Saino a Watchdog for Memphis

Joe Saino
Joe Saino

Retired businessman Joe Saino looked out at the members of the Midtown Republican Club Tuesday and spoke about his experiences tracking the workings of city government. At 80 years old, Saino does not sit back, retire and dismiss the future. He is engaged.

After selling his successful business, Saino used his skills in the business world examine our poorly functioning local government; its finances and rules. What he found out was “when you get people together and act together you can get something done.”

Saino, who defines himself as a Constitutionalist and a conservative, first took a look at the City Council pension resolutions in 2001 and saw trouble. What they wanted to do was to allow anyone in city worker with 12 years in the system to get full retirement. He saw it as “disastrous.” The argument was that it would help Memphis retain good people didn’t turn out that way.

Saino fought it and “the City Council rescinded it, but only for new people. We took them to court and won locally, but not at the appellate court.” Even so, Saino said “what we got out of it was term limits,” a very good thing.

It also spurred him to take a look at other facts and figures, such as incomes for some city officials. “I wrote to City Hall,” he said, “was promised I’d get the information, but nothing happened.” He was advised that he could file suit per se, meaning as an individual. “I have filed six suits in Chancery Court and won five of them. You can get something done when you’re determined and don’t just take their answers,” he said.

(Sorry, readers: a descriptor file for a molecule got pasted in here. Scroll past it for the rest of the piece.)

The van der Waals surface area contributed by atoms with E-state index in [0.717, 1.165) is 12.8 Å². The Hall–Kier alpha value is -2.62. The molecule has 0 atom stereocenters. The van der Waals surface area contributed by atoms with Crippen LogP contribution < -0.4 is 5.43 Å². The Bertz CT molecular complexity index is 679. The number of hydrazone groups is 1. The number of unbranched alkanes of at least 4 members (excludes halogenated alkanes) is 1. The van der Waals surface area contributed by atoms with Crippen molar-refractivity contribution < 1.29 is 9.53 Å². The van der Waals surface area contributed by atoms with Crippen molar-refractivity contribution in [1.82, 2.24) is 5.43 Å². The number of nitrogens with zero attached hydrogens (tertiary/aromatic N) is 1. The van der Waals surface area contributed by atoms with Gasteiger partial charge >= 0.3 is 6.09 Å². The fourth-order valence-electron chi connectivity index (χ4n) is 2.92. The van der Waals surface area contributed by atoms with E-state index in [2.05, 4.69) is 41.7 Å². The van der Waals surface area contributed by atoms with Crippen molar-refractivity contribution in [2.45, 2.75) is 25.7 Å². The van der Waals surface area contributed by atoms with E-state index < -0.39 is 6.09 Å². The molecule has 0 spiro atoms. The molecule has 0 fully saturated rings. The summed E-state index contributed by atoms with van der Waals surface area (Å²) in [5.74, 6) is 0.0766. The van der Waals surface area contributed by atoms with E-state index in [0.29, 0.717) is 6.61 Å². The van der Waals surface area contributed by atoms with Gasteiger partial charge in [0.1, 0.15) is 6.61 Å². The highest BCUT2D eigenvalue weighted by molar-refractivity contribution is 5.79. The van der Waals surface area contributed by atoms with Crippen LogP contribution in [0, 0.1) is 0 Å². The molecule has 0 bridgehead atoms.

As an example of the waste he finds, Saino noted that city workers get 66 sick days a year. “It means you need more people. The private business average is 33.” In a city where people and their incomes are leaving, this is a cost we cannot afford.

Lately he has continued looking at pensions, in particular those of the county vs. those of city employees. “The county is in good shape,” he said. “The city has $1.3 billion in unfunded liabilities. It’s a train wreck happening. All the city pays is annual cost, not unfunded liabilities.”

Saino says Mayor Wharton has finally come around to attempting to address this problem. “Wharton is being forced by the state. We’ve got to do something about pensions and do something about the combined contribution plan for new and non vested employees.” However, he sees union opposition to this and it hangs on getting 7 votes from the City Council. And, “the problem with this is that this would involve social security costing the city 6.2% and the employee 6.2%.”

Saino suggests “a hybrid social security plan…the City of Memphis would promise a defined benefit plan that matches social security. The city and the employee would each contribute 6.2% of base salary initially in the pension fund. This money would be invested with the pension fund but would be tracked separately.

“The city would offer a 457 plan matching up to half of the employees’ annual contribution to the 457 plan up to a maximum of 3% city contribution. Over time, assuming the average rate of return that has been experienced over hte last 25 years, the return should reduce the city’s and the employees 6.2% contribution to a low level. This pension plan would put the private sector employee on a level playing field with the public sector employee.”

His website, www.memphisshelbyinform.com, lays out more of his plans and ideas.

“I don’t know whether they (the City Council) can get 7 votes. The best thing we have going for us is the specter of Detroit and Justin Wilson (Republican Tennessee State Comptroller of the Treasury) looking over their shoulders.”

Saino also had some advice for the GOP. “Don’t be distracted by the war on women. People want to hear about jobs and health care. 2014 is a critical year, both here in Memphis and especially nationally. We have to win to save the republic. I hope we can cooperate on making an impact locally and nationally.”

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